Written on Skin: an unoperatic opera
A few, vaguely ordered, thoughts on George Benjamin’s Written on Skin:
- It is deftly scored, and has some beautiful passages: the stars coming out in the first act; the falling scene in the third.
- Despite the excitement about Barbara Hannigan, and my general love of the counter-tenor voice, I thought the Christopher Purves as the Protector was the stand-out performer, distinguished by his range of expression, reaching into a menacing growl at points.
- The dolls’-house staging was beautifully executed, and I particularly liked the scene where snow could be seen falling in the dark behind one window. It also brought the conceit of contrasting modern-day conservators with the mediæval setting of the story.
- But the continued repetition of quotative phrases, ‘Said the Boy’, ‘Said the Woman’, along, less seriously, with the occasional but overt anachronisms, served to distance us from the action: it was emphasised that we were’t watching the story actually happening, but a group of mummers retelling it. As a narrative within a narrative, it reminded me rather of a Bach Passsion, or one of Britten’s Parables, rather than a full-blown opera.
- Furthermore, neither the libretto nor the score gave much room for character development. I felt that Agnès’s rejection of her husband was explained intellectually and within the narrative, but little was done to explain why she subsequently sought intimacy with the Boy, and neither did we witness her emotional journey from chattel to free spirit to avenging fury.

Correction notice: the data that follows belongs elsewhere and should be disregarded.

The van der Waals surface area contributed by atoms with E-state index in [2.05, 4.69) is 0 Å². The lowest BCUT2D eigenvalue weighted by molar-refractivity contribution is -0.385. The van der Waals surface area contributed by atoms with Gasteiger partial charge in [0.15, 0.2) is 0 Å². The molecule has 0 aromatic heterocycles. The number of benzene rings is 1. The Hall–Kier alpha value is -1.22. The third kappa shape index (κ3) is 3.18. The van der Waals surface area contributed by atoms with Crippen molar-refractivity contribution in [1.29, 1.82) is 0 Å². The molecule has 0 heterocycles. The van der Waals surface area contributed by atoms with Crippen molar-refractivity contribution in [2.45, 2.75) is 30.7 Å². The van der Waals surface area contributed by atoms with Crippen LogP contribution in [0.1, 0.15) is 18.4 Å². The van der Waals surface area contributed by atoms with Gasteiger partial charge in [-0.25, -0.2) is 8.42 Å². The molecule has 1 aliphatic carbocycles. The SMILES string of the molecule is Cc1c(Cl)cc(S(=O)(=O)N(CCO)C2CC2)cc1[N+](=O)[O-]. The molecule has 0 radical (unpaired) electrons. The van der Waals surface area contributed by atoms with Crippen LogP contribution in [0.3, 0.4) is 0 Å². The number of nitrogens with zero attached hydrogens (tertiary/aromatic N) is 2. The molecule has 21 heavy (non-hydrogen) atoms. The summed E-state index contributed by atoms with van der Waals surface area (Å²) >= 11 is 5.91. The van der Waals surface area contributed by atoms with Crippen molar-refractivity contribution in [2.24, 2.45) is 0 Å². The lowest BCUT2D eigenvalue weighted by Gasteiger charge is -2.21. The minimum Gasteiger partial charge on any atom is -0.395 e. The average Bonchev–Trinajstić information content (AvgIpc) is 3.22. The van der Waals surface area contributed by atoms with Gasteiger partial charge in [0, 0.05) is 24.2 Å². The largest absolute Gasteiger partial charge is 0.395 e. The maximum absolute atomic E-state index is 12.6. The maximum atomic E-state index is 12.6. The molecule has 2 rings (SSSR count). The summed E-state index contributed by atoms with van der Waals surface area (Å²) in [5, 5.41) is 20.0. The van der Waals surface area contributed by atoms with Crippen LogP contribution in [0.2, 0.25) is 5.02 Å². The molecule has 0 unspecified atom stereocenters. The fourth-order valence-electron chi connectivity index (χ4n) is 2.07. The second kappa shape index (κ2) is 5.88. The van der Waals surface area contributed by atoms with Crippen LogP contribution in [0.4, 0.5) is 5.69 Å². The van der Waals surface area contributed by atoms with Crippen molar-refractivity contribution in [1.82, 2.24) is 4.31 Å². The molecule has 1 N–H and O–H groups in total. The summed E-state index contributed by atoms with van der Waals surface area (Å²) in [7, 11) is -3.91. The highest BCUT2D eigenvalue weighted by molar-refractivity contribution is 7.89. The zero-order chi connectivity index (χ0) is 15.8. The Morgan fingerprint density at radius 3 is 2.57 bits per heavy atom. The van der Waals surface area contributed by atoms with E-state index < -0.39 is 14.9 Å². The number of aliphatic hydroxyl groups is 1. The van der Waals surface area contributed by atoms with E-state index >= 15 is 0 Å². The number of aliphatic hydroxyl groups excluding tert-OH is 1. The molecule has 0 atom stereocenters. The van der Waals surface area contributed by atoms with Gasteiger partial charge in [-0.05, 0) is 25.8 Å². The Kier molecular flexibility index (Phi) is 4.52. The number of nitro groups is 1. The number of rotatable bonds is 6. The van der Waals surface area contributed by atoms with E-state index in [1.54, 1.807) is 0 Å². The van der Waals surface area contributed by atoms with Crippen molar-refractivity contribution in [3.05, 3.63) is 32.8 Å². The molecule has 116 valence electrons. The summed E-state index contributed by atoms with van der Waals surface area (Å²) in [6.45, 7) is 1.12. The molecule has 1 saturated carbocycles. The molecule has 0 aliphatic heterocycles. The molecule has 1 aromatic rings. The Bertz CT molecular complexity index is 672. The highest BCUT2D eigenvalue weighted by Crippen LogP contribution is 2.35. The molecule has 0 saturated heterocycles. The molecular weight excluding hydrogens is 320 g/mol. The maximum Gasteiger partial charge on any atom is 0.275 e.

- The piece is very short for an opera, at just over an hour and a half, though not short enough to be a one-act miniature. It’s divided into three acts, and the curtain dropped for a few minutes between each act. Oddly, no one applauded after each act, so we were left with an uncomfortable silence which then dissolved into chatter until the stage had been reset and the orchestra played again.
- All in all, there was something rather unoperatic about the piece, and the performance felt a little like a lavish—and well judged, effective and beautiful—staging of a work originally destined for the concert hall.